Brent – Holy One

Coming from a Celtic word meaning ‘high place’ or ‘holy one’, Brent predates Anglo-Saxons and the Romans as it is the most ancient London borough name of all.

Ealing – The followers of Gilla

The Saxon name for Ealing was recorded as ‘Gillingas’ meaning the people of Gilla, who may have been an Anglo-Saxon settler.

Hounslow – Hunting Island

In old records, Hounslow is spelt ‘Hundeslow’ meaning ‘the dog’s mound’ or ‘the mound of a man named or nicknamed hound.’ It is thought that the name is derived from ‘Honeslaw’ meaning an area of land suitable for hunting.

Royal Borough of Kingston Upon Thames – King’s Manor

Kingston was recorded as ‘Cyninges Tun’ in 838, meaning King’s Manor or Estate. Kingston was an ancient seat of kings and several 10th-century kings were crowned here.

Croydon – Saffron Valley

It is widely believed that Saffron was farmed in Croydon by the Romans. Croydon’s name derives from the Anglo-Saxon ‘Croh Denu’ meaning ‘Crocus Valley’. Crocus sativus, commonly known as saffron crocus, is a species of flowering plant of the Crocus genus in the iris family Iridaceae. It is best known for producing the spice saffron from the filaments that grow inside the flower.

Bromley – Bramble Clearing

Bromley is now the biggest London borough geographically speaking and its habitational name comes from Old English meaning ‘a woodland clearing’ and ‘bramble’.

Lewisham – Leof’s Dwelling

In ancient Saxon records, Lewisham is called Levesham, meaning the house among the meadows. It has also been named Leofshema which is thought to be derived from the Jute name Leof or Leofsa, with the hema bit being a variant on ‘ham’ or dwelling.

Royal Borough of Greenwich – Green Harbour

With Anglo-Saxon origins, London’s newest Royal Borough’s name stems from Grenewic, the green place on the bay. The town became the site of a royal palace, the Palace of Placentia from the 15th century.

Havering – The Followers of Haefer

Havering was once home to an important palace of Edward the Confessor. Its name is recorded in 1086 Domesday Book as Haueringas, for the followers of a man called something like Haefer.

Barking and Dagenham – The Settlement by the Birch Trees

Barking’s name comes from Anglo-Saxon Berecingas meaning the settlement by the birch trees. Dagenham first appeared in a document as Dæccanhaam in a charter of Barking Abbey dating from 666 AD.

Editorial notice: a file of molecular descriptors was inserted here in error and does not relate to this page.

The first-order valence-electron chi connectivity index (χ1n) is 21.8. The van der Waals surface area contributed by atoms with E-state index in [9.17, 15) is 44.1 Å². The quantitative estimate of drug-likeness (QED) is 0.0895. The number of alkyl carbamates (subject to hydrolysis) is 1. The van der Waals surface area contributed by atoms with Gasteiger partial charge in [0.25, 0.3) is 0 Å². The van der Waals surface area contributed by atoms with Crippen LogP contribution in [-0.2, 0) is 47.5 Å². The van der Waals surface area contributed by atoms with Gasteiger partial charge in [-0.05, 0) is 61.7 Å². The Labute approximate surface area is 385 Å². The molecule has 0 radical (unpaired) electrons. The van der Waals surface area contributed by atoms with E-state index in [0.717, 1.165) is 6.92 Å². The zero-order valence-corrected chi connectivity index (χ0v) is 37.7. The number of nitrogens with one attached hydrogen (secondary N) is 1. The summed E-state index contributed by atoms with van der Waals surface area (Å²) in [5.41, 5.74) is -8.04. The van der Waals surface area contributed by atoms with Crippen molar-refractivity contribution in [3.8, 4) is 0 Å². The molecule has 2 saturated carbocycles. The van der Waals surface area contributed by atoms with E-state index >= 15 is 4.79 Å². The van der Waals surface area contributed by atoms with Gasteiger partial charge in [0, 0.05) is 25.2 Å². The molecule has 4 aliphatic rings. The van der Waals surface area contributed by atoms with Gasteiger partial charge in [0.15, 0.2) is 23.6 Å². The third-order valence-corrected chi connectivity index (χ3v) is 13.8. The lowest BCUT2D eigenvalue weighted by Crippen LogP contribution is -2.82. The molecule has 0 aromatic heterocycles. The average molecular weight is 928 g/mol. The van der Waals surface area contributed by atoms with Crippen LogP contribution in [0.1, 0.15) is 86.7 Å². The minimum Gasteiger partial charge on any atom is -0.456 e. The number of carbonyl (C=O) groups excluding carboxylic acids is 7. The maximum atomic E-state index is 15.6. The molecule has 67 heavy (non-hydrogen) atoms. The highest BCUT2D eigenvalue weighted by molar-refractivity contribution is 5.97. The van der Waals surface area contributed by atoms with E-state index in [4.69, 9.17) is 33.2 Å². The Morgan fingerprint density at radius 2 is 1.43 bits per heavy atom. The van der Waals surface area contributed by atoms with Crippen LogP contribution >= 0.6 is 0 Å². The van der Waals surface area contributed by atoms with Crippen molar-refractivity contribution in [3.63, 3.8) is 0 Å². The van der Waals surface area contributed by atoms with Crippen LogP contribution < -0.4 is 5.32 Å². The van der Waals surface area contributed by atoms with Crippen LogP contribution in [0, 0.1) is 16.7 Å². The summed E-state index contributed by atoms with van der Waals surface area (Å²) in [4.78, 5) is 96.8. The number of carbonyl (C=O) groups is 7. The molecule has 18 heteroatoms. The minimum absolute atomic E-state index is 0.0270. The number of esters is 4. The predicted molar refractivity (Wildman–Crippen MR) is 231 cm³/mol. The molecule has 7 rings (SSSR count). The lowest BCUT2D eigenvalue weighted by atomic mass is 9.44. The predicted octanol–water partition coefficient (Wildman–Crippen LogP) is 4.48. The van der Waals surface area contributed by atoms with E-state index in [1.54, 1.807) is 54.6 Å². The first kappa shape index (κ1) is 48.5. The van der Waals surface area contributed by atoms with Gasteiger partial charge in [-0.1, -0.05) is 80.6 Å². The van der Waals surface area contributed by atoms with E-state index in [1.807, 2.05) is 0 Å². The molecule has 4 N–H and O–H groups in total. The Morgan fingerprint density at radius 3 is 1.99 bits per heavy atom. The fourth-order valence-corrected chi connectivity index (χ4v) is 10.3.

Redbridge – A Red Bridge Which Bestrode The River Roding

Redbridge was named after the bridge made of red brick before being replaced in 1922. The bridge bestrode the River Roding from the 17th century.

Newham – New Marsh

With Newham only being formed in 1965, it is one of the few boroughs with a name that does not derive directly from ancient roots. The ‘ham’ part of the name indicates low-lying land surrounded by marsh.

Waltham Forest – Welcome Place

This London borough contains Walthamstow, which was originally called Wilcumestowe (meaning welcome place) but gradually morphed into Walthamstowe. Waltham meant ‘forest estate’.

Haringey – The Enclosure of Hering

Haringey was established as a settlement in the pre-Conquest county of Middlesex and is a name with Anglo-Saxon origins and derives from the Old English name Heringes-hege meaning ‘the enclosure of Hering’ or ‘of Hering’s people’.

Enfield – Field of Lambs

Enfield was named after the Anglo-Saxon word for lamb, which was ēan. Enfield was first recorded in the 1086 Domesday Book as a small settlement called Enefelde.

Barnet – Burning Woodland

Barnet derives its name from the Anglo-Saxon word ‘bærnet’, which suggests the clearing of woodland by burning. It was first recorded as Barneto in 1070.

Hillingdon – Hille’s Hill

A ‘don’ usually denotes a hill in Anglo-Saxon place names, and Hillingdon is no different. It’s in the 1086 Domesday Book as Hillendone, suggesting a hill belonging to a man called Hille.

Read More: One Day in London: An Itinerary

So, there you have it a list of all London’s boroughs. From the historic legacy of the City of London to the vibrant communities across the Royal Borough of Greenwich, each borough offers a unique glimpse into London’s past. Whether you’re strolling through the streets of Richmond Upon Thames or discovering the hidden gems of Havering, the diversity of London’s boroughs reflects the city’s rich cultural heritage


Joe Graham

Joe Graham